US President Donald Trump spoke with his Russian counterpart Vladimir Putin for more than an hour Tuesday, touching on a broad range of topics, including Syria, North Korea, Afghanistan and Ukraine.
Asked by VOA afterward how the conversation had gone, Trump replied, “great.”
A readout provided by the White House said the two leaders had discussed plans "to peacefully resolve the Syrian civil war, end the humanitarian crisis, allow displaced Syrians to return home, and ensure the stability of a unified Syria free of malign intervention and terrorist safe havens." They also discussed ways "to implement a lasting peace in Ukraine."
The Trump-Putin phone chat came a day after the Russian leader summoned Syrian leader Bashar al-Assad to the Black Sea resort of Sochi to discuss a Kremlin proposal for a political settlement of Syria’s civil war that has killed 400,000 people, and a day before Putin discusses Syria at a summit with Turkish President Recep Tayyip Erdogan and Iranian President Hassan Rouhani.
Putin was also reported to have had a phone conversation Tuesday with King Salman bin Abdulaziz of Saudi Arabia, Iran’s chief foe for influence in the Middle East.
Putin has taken an increasingly prominent role in efforts to end the conflict following a two year Russian military campaign that helped the Assad regime fend off opponents, including some rebel groups backed by Washington.
Several Middle East scholars and analysts say Putin’s high-profile diplomacy is aimed at establishing the Kremlin as the key player in the region, alongside its ally Iran.
“The Russians’ main goal is to come back as a big player. They’re taking advantage of the United States absence in the Middle East,” said Hanin Ghaddar, a visiting fellow at the Washington Institute for Near East Policy.
“The lack of a US strategy or plan or presence in the region is perfect for the Russians because they are filling the gap instead of the United States, taking the initiative and holding conferences and leading all these groups to come up with a peace initiative. It gives them a lot of leverage,” Ghaddar told VOA.
Analysts say Tuesday’s lengthy Trump-Putin phone conversation was a follow-up to informal chats the two leaders had last week on the sidelines of a Southeast Asia summit in Vietnam.
“The most important development in terms of the role of Russia and the United States came during the quick meeting on the summit sidelines,” said Mouaz Mustafa, executive director of the Syria Emergency Task Force.
“President Trump mentioned at that time that he supports a plan under (United Nations) resolutions, essentially endorsing the Russian plan for Syria,” Mustafa told VOA.
A round of U.N.-led peace talks on Syria is scheduled for November 28 in Geneva.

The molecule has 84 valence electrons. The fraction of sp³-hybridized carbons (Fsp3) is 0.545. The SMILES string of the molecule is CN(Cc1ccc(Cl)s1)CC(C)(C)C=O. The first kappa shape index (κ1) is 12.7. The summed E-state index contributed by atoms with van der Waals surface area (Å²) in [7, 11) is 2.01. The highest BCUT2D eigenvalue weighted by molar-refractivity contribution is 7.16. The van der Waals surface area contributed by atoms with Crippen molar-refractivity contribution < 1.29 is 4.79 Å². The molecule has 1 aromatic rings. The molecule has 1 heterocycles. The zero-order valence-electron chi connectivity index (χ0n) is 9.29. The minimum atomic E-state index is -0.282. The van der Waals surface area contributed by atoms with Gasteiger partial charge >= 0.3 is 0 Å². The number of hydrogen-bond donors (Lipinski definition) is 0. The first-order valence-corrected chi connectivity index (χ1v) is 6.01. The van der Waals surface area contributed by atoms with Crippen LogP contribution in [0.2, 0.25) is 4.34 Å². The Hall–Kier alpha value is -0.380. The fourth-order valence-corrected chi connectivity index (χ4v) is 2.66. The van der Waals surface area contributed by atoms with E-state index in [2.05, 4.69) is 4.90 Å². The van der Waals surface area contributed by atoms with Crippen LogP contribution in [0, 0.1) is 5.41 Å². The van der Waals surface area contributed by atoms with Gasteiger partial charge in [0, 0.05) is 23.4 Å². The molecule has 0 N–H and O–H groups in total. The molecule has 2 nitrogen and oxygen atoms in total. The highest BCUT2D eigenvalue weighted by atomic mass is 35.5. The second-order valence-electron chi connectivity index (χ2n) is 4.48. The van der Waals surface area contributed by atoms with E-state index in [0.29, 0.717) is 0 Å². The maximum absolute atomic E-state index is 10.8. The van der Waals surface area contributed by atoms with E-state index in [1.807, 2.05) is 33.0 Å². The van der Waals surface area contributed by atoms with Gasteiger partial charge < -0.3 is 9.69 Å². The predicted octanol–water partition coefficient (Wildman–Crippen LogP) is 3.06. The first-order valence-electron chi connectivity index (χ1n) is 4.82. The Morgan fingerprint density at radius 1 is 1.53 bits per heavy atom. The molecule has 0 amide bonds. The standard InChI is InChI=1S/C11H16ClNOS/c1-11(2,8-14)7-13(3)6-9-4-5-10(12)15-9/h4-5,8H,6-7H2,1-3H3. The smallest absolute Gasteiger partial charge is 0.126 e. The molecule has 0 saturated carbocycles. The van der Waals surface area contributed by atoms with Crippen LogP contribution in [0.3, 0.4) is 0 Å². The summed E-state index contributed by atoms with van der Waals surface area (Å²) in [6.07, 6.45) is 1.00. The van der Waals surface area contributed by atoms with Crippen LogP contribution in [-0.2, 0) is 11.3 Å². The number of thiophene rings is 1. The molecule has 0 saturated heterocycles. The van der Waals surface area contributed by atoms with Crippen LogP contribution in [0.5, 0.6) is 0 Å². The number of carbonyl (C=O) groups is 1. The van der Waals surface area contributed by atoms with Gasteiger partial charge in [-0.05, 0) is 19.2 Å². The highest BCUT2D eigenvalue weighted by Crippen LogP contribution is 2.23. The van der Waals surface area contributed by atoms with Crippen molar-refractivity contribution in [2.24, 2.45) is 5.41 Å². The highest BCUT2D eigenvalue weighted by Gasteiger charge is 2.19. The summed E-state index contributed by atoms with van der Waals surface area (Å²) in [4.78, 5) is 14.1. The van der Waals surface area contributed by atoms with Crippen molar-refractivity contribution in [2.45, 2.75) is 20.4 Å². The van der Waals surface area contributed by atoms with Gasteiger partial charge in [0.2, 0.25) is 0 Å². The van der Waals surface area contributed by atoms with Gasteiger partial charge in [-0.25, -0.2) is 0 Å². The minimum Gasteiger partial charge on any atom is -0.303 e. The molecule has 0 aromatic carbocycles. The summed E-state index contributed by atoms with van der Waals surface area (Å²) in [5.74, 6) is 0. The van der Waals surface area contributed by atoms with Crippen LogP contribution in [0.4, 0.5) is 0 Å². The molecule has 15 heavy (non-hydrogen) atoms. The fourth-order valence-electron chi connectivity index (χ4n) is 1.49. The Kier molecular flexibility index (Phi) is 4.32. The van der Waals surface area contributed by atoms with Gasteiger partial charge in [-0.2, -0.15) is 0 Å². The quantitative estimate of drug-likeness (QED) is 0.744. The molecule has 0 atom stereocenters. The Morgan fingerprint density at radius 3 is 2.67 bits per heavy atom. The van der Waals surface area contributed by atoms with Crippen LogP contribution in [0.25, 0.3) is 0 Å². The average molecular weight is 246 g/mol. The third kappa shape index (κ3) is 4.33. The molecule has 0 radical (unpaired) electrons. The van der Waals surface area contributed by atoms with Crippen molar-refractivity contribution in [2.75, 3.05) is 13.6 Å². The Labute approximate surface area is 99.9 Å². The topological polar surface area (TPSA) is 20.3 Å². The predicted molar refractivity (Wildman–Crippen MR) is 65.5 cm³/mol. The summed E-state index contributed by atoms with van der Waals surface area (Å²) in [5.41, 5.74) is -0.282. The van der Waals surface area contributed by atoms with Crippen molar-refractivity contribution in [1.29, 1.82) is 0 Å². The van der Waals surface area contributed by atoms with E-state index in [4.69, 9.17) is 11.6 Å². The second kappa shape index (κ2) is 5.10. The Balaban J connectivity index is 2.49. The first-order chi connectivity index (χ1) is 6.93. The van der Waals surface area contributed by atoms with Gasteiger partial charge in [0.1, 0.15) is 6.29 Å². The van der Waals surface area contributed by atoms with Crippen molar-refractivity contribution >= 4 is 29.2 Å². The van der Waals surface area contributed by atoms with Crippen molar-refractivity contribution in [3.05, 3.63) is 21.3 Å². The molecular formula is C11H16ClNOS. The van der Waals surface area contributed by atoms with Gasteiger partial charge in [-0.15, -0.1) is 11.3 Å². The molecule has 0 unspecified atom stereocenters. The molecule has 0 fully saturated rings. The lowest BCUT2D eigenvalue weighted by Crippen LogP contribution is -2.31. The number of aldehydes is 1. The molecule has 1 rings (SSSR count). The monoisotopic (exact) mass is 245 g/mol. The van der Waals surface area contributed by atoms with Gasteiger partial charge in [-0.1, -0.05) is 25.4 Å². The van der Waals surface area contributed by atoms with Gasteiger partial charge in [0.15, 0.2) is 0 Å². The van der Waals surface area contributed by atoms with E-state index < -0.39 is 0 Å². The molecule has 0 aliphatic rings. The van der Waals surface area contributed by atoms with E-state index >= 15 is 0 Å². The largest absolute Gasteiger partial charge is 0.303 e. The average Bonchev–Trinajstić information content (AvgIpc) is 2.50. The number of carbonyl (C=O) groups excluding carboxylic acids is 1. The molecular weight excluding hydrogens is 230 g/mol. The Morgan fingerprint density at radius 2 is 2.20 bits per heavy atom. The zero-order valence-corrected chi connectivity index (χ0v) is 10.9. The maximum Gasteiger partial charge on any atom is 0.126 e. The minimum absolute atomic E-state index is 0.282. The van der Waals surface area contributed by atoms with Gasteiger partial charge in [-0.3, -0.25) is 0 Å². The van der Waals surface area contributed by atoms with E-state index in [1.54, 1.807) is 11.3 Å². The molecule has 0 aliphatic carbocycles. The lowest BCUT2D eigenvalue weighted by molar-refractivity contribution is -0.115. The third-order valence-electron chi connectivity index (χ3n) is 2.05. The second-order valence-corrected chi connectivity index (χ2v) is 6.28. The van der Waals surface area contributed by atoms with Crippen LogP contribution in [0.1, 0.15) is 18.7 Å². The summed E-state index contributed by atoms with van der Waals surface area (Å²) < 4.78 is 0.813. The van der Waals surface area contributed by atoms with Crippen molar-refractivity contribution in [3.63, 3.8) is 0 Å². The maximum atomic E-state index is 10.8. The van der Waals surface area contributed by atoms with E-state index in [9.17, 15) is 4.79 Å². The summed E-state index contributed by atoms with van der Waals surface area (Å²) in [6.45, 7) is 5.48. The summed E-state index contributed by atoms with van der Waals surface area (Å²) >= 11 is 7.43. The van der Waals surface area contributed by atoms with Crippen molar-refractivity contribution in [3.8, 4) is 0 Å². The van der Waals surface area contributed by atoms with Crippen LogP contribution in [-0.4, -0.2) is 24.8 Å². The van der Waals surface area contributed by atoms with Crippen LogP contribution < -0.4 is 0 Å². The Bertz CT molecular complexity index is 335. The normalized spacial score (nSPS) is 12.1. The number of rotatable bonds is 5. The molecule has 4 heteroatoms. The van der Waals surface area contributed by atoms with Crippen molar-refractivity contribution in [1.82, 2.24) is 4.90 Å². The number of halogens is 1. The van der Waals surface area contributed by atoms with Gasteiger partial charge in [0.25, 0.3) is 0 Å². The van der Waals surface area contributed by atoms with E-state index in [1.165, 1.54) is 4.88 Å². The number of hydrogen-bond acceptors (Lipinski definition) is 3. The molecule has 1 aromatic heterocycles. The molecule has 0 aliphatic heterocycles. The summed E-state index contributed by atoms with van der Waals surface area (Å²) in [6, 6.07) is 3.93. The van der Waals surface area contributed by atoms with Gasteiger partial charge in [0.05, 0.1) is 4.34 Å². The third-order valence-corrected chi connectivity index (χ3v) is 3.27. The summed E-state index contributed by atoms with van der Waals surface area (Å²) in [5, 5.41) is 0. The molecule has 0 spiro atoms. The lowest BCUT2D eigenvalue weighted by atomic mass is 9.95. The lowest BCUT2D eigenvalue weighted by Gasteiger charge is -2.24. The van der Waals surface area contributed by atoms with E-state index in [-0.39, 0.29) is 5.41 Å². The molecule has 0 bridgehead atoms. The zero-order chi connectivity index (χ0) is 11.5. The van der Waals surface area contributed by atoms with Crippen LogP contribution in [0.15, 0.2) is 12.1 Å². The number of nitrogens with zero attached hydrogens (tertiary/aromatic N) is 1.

Acting Assistant Secretary of State David Satterfield argues that the United States does have a strategy in Syria. At a press briefing on the sidelines of the recent UN General Assembly meeting, Satterfield outlined Washington’s priorities.
“Defeat (the Islamic State); priority. End the violence; priority. Basic stabilization to address the humanitarian situation in Syria produced by the violence. And allow the return of displaced persons both within Syria to their homes but also from outside Syria back into the country,” Satterfield said.
But the United States is widely seen as operating from a position of weakness.
In a recent article for Foreign Policy magazine titled “Thinking Through U.S. Objectives in Syria”, analyst Dan Nidess argues that after a decade and a half of half-hearted commitment and unclear objectives, the Trump administration has no good options.
“Reaching a clear decision on what our priorities are will be essential to guiding our actions,” Nidess wrote. He argued that the Trump administration faces difficult choices that reflect competing U.S. interests in the region.
“It’s the quintessential dilemma, a collection of pretty unsatisfying options,” Nidess concluded.
Nevertheless, Satterfield says the outlook in Syria is far better than it was a year ago, when the country was wracked by rampant violence; a humanitarian disaster and people were fleeing their homes. “It was a crisis, it was chaos, and it showed no prospect of improving in any of those dimensions.”
By contrast, Satterfield says, “Violence is down dramatically. The generation of new internally displaced persons is dramatically reduced and, equally important, those displaced outside of Syria’s boundaries have begun to return in significant numbers.”
Scholar Hanin Ghaddar describes this moment as an inflection point in Syria, one in which Iran’s influence is rising and Assad seems to have solidified his hold on power. “This is a new phase. The fight is over, ISIS is defeated, the land bridge is complete,” she said.
The “land bridge” refers to an Iranian project to establish a Shia-controlled corridor from the Iraq-Iran border to the Mediterranean Sea and the border with Israel.
News agencies have reported that Iran has taken control of Syria’s vast energy resources after pushing out Islamic State fighters from the strategic northeastern province of Deir ez-Zor, where most of the country’s oil and gas fields are located.
“When they’re done with the last pocket of opposition around Damascus, Iran (will have) consolidated its power in Syria,” Ghaddar said. “Russia wants to make sure it keeps on playing a role, and this is where they’re going. They want to lead the peace process.”